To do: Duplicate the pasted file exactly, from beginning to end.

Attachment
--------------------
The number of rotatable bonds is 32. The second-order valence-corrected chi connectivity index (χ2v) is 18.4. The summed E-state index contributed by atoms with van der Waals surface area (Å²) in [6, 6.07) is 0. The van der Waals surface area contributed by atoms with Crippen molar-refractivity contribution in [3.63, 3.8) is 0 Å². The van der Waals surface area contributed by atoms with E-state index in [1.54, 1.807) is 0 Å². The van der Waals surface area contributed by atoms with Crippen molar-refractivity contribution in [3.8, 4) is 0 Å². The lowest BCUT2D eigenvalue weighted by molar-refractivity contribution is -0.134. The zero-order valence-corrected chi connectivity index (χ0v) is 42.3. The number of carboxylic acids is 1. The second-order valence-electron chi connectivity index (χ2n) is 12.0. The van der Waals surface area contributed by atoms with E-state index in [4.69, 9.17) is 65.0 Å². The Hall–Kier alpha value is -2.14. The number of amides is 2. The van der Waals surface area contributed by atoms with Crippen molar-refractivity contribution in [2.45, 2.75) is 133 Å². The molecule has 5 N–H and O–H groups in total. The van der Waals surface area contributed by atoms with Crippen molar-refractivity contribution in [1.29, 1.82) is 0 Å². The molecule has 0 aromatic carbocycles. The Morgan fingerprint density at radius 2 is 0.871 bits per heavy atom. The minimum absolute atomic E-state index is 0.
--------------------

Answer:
The number of rotatable bonds is 32. The second-order valence-corrected chi connectivity index (χ2v) is 18.4. The summed E-state index contributed by atoms with van der Waals surface area (Å²) in [6, 6.07) is 0. The van der Waals surface area contributed by atoms with Crippen molar-refractivity contribution in [3.63, 3.8) is 0 Å². The van der Waals surface area contributed by atoms with E-state index in [1.54, 1.807) is 0 Å². The van der Waals surface area contributed by atoms with Crippen molar-refractivity contribution in [3.8, 4) is 0 Å². The lowest BCUT2D eigenvalue weighted by molar-refractivity contribution is -0.134. The zero-order valence-corrected chi connectivity index (χ0v) is 42.3. The number of carboxylic acids is 1. The second-order valence-electron chi connectivity index (χ2n) is 12.0. The van der Waals surface area contributed by atoms with E-state index in [4.69, 9.17) is 65.0 Å². The Hall–Kier alpha value is -2.14. The number of amides is 2. The van der Waals surface area contributed by atoms with Crippen molar-refractivity contribution in [2.45, 2.75) is 133 Å². The molecule has 5 N–H and O–H groups in total. The van der Waals surface area contributed by atoms with Crippen molar-refractivity contribution in [1.29, 1.82) is 0 Å². The molecule has 0 aromatic carbocycles. The Morgan fingerprint density at radius 2 is 0.871 bits per heavy atom. The minimum absolute atomic E-state index is 0.